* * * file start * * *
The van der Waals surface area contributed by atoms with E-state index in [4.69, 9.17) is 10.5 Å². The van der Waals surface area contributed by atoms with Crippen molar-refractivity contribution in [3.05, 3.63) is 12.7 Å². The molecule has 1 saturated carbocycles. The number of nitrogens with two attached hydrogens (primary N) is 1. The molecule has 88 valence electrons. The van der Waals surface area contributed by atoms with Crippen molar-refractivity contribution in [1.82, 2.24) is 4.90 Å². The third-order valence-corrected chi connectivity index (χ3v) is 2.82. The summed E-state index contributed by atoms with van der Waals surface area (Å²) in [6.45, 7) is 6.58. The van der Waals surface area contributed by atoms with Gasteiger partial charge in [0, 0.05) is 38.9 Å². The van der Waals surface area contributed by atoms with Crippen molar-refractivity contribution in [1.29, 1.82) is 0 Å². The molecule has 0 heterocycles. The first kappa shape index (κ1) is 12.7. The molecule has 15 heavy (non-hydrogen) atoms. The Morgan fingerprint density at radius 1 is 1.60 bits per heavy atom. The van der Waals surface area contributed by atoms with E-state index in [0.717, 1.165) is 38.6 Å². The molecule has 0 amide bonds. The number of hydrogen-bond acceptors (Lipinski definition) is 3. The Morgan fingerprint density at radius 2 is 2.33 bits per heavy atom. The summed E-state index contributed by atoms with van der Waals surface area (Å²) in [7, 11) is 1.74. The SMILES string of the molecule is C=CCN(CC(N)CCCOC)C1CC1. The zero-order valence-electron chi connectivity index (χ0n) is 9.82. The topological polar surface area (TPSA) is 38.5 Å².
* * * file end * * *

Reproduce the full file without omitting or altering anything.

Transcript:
The van der Waals surface area contributed by atoms with E-state index in [4.69, 9.17) is 10.5 Å². The van der Waals surface area contributed by atoms with Crippen molar-refractivity contribution in [3.05, 3.63) is 12.7 Å². The molecule has 1 saturated carbocycles. The number of nitrogens with two attached hydrogens (primary N) is 1. The molecule has 88 valence electrons. The van der Waals surface area contributed by atoms with Crippen molar-refractivity contribution in [1.82, 2.24) is 4.90 Å². The third-order valence-corrected chi connectivity index (χ3v) is 2.82. The summed E-state index contributed by atoms with van der Waals surface area (Å²) in [6.45, 7) is 6.58. The van der Waals surface area contributed by atoms with Gasteiger partial charge in [0, 0.05) is 38.9 Å². The van der Waals surface area contributed by atoms with Crippen molar-refractivity contribution in [1.29, 1.82) is 0 Å². The molecule has 0 heterocycles. The first kappa shape index (κ1) is 12.7. The molecule has 15 heavy (non-hydrogen) atoms. The Morgan fingerprint density at radius 1 is 1.60 bits per heavy atom. The van der Waals surface area contributed by atoms with E-state index in [0.717, 1.165) is 38.6 Å². The molecule has 0 amide bonds. The number of hydrogen-bond acceptors (Lipinski definition) is 3. The Morgan fingerprint density at radius 2 is 2.33 bits per heavy atom. The summed E-state index contributed by atoms with van der Waals surface area (Å²) in [7, 11) is 1.74. The SMILES string of the molecule is C=CCN(CC(N)CCCOC)C1CC1. The zero-order valence-electron chi connectivity index (χ0n) is 9.82. The topological polar surface area (TPSA) is 38.5 Å².